Wednesday, 14 November 2018

Create - Innovate - Writing Paragraphs in Science

This activity took three days but I believe it was completely worth it! 

First, we spent an entire period playing with these energy cards


Students raced against other to complete a full set, and then I gave them a few minutes to look at their completed sets as "answers." Then the real fun began. Desks were set in a circle, and students battled each other in a game of memory by setting the cards in a grid and taking turns flipping over three. 

Two rules must be enforced for this: 
1. Cards must be flipped over in the spot that they lived, and stay in that spot when they're flipped back over.
2. Both students must see all flipped cards, not just their own. 

The next day we had a double period. 

I moved around the room and let students randomly draw out pictures from this set. Then they had to identify two different types of energy in the picture, before swapping and having another go. Finally, in their small groups I gave them 1 picture between them and they set about writing a paragraph onto a big whiteboard between them. If they got stuck they could use this template

For the rest of the lesson (once they had a complete paragraph with full stops and capital letters in the right places) they individually split their paragraph as "Evil Wizards." Many students found this difficult and I had to spend time with lots of students 1-on-1 to teach them. This activity only works if each sentence is split in HALF (not more than that). Having different energy scenarios (from the different images) ensured that each paragraph was different - necessary for the next activity.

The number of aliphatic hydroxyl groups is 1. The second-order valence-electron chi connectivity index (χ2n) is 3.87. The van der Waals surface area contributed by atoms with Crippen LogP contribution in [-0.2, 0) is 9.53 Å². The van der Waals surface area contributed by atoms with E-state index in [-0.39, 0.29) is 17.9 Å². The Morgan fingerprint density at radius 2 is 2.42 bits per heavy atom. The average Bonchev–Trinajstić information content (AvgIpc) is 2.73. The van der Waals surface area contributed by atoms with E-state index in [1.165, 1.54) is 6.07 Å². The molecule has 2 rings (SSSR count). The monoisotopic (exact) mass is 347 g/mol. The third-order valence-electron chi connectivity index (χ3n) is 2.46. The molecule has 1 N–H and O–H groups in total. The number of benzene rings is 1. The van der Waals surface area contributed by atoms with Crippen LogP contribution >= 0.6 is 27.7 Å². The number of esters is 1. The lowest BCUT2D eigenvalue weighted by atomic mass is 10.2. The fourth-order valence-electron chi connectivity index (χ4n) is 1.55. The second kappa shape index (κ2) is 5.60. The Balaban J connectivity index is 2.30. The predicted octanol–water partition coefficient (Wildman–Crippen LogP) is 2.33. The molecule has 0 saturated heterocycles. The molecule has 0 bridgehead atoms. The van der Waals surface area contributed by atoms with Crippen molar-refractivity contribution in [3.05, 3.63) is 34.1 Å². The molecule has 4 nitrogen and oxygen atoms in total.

As an added bonus I included the word "wizard" in korean at the top and a link to it being pronounced out loud, because this class (largely) are quite interested in Eastern cultures, hence the KPop context for this term as well.


This activity engaged some students who had previously not been engaged. Student 2 LOVED it. 

Another student who hasn't been very interested in writing anything much this year also really engaged with this, she experienced lots of pride in completing her paragraph split before others in the group and led the charge as a "Good Wizard" in our final lesson.  Here is the link to her finished work. 


The final lesson was perhaps the most simple, but the most effective. 

I had copied and pasted 6 finished "Evil Wizard" split paragraphs from the 6 groups in class into a document and printed one copy. Then, I cut them out and sellotaped them around the room. "Could this have been done digitally?" asked Russell, our DP. Yes, it probably could have, but I wanted students to get up out of their seats and move around the room, rather than their usual static position. 

Students recognised their own paragraphs and most "healed" them first.  This also gave them ownership of their learning - they had created the activity themselves!  They were eager to move around the room and solve the rest. 

Here is the link to a blank "Good Wizard" activity - you'll have to complete the lesson sequence to have 6 split paragraphs to solve!


Tuesday, 13 November 2018